The Threshold tool transforms the current layer or the selection into
a black and white image, where white pixels represent the pixels of the
image whose Value is in the threshold range, and black pixels represent
pixels with Value out of the threshold range.
You can use it to enhance a black and white image (a scanned text for
example) or to create selection masks.
As this tool creates a black and white image, the anti-aliasing of the
original image disappears. If this poses a problem, rather use the
5.5.1. Activate Tool
The Threshold Tool can be called in the following
order, from the image-menu:
or by clicking on the
icon in Toolbox if this tool has been installed in it. You can do
that through the Tool dialog.
Threshold tool options
The Threshold tool provides a visual graph, a histogram, of the
intensity value of the active layer or selection. You can set
the threshold range either using the input boxes or clicking
button 1 and dragging on the graph. It allows you to
select a part of the image with some intensity from a
background with another intensity. Pixels inside
the range will be white, and the others will be black.
Adjust the range to get the selection you want in white
on black background.
The Preview toggle allows dynamic updating of the active
layer or selection while changes are made to the intensity
Using Threshold and Quick Mask to create a selection
That's not always the case, but an element you want to extract from
an image can stand out well against the background. In this case,
you can use the Threshold tool to select this element as a whole.
Grokking the GIMP described a method based on a channel mask, but now,
using the Quick mask
First start decomposing you image into its RGB and HSV components
by using the Decompose
filter. A new grey-scaled image is created and the components
are displayed as layers in the Layer Dialog. These layers come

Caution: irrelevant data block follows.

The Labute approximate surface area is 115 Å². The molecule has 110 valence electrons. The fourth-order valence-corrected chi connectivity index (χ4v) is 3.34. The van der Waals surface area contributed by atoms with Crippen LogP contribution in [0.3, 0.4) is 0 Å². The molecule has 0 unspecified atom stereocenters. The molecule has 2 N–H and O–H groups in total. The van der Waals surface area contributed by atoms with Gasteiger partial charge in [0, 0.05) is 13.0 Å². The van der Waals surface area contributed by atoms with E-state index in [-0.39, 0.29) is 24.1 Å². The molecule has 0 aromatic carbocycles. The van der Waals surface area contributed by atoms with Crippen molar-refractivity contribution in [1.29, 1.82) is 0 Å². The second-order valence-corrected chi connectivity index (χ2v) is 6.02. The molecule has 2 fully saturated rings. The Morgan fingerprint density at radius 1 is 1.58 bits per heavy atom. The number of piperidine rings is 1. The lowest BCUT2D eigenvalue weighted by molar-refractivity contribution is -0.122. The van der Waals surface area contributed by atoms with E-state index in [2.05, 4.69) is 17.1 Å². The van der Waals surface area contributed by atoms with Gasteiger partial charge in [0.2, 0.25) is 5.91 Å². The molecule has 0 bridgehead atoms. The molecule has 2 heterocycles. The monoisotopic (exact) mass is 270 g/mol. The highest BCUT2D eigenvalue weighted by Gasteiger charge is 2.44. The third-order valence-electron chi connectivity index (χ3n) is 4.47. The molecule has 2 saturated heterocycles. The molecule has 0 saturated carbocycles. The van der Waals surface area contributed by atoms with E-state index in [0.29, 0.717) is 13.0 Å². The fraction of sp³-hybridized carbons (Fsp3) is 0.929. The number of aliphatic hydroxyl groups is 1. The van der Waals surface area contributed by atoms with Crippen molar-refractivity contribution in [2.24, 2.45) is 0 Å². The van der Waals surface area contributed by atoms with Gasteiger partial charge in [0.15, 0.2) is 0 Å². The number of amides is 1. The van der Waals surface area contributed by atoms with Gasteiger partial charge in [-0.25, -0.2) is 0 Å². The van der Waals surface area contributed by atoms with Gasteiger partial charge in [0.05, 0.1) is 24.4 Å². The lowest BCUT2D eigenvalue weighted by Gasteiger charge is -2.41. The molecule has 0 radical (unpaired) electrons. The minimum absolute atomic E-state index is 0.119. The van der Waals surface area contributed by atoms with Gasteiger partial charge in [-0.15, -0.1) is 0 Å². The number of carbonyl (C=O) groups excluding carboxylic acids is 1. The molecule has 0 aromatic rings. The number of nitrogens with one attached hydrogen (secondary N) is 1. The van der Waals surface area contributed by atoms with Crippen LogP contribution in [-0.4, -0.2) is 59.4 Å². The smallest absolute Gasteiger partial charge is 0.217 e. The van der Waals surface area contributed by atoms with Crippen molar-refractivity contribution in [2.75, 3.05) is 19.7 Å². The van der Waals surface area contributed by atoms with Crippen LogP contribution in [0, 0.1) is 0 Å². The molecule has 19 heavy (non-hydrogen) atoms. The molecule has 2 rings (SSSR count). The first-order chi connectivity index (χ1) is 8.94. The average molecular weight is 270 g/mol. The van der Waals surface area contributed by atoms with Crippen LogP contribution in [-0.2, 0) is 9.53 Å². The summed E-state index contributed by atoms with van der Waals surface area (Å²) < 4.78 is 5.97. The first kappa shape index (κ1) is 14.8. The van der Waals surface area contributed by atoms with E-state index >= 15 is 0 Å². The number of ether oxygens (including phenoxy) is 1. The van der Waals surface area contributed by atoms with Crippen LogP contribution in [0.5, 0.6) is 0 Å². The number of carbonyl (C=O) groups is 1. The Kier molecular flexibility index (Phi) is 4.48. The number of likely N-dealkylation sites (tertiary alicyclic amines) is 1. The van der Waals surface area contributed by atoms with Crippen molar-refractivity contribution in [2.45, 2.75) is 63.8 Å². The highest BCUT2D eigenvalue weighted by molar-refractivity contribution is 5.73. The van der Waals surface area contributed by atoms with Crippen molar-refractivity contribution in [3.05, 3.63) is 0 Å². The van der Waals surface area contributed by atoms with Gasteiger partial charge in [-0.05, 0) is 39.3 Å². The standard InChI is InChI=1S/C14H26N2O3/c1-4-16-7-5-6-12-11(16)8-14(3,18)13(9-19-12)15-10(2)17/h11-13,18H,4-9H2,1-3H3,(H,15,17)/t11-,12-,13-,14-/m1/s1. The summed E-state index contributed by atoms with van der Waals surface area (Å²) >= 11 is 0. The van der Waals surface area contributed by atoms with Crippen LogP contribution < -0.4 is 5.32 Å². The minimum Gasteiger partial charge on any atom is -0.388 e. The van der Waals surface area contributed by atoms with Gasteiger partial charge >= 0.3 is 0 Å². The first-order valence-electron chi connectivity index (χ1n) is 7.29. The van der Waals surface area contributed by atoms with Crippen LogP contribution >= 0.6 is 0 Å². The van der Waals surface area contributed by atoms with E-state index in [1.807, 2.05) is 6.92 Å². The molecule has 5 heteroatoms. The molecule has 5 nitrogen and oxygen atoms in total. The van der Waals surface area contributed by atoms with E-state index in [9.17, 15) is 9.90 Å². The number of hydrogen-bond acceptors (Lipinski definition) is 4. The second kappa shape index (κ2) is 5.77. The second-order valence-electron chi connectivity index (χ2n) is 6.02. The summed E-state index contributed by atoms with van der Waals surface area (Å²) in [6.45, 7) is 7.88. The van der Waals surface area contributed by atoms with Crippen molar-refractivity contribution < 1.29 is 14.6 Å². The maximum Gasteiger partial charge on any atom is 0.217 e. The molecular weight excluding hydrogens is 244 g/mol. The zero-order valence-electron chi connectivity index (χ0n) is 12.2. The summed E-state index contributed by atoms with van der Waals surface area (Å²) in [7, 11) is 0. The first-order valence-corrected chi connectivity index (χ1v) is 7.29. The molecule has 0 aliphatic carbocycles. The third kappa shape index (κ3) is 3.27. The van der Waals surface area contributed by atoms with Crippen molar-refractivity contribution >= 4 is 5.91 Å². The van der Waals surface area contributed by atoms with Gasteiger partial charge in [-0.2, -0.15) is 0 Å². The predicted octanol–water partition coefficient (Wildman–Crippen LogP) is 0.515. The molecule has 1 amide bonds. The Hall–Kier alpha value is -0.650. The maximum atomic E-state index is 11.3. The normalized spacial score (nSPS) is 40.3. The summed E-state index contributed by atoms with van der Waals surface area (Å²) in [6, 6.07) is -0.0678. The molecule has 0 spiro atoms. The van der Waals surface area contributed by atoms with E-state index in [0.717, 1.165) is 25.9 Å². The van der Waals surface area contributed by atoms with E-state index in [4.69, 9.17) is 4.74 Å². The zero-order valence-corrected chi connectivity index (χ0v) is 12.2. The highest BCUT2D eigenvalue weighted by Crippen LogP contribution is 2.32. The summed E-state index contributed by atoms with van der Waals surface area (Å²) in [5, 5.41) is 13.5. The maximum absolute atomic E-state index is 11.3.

with a thumbnail but it is too small for an easy study. You can,
of course, increase the size of this preview with the dialog menu
(the small triangular button), but playing with the “eyes
” is more simple to display the wanted layer in the
decompose image. Select the layer that isolates the element the
The original image, the decompose image
and its Layer Dialog
Call the Threshold tool from the decompose image. By moving the
black cursor, fit threshold to isolate the best the element you
want to extract. This will probably not be perfect: we will
enhance the result with the selection mask we are going to create.
Make sure you have selected the right layer when you call the
Threshold tool: when it is opened, you can't change to another
The selected layer after threshold fit
We got the best outline for our flower. There are several
red objects which we must remove.
Make sure the image displaying the selected layer is active and
copy it to the clipboard with
Now, make the original image active. Click on the
Quick Mask button at the bottom-left corner
of the image window: the image gets covered with a red (default)
translucent mask. This red color does not suit well to our image
with much red: go to the Channel Dialog, activate the
“Quick mask” channel and change this color with the
Edit Channel Attributs. Come back to the
original image. Press
paste the previously copied layer.
Voilà. Your selection mask is ready: you can improve the selection
as usually. When the selection is ready, disable the Quick mask by
clicking again on its button: you will see the marching ants
around the selection.
We used the Zoom to work at a pixel level, the Lasso to
remove large unwanted areas,the pencil (to get hard limits),
black paint to remove selected areas, white paint to add
selected areas, especially for stem.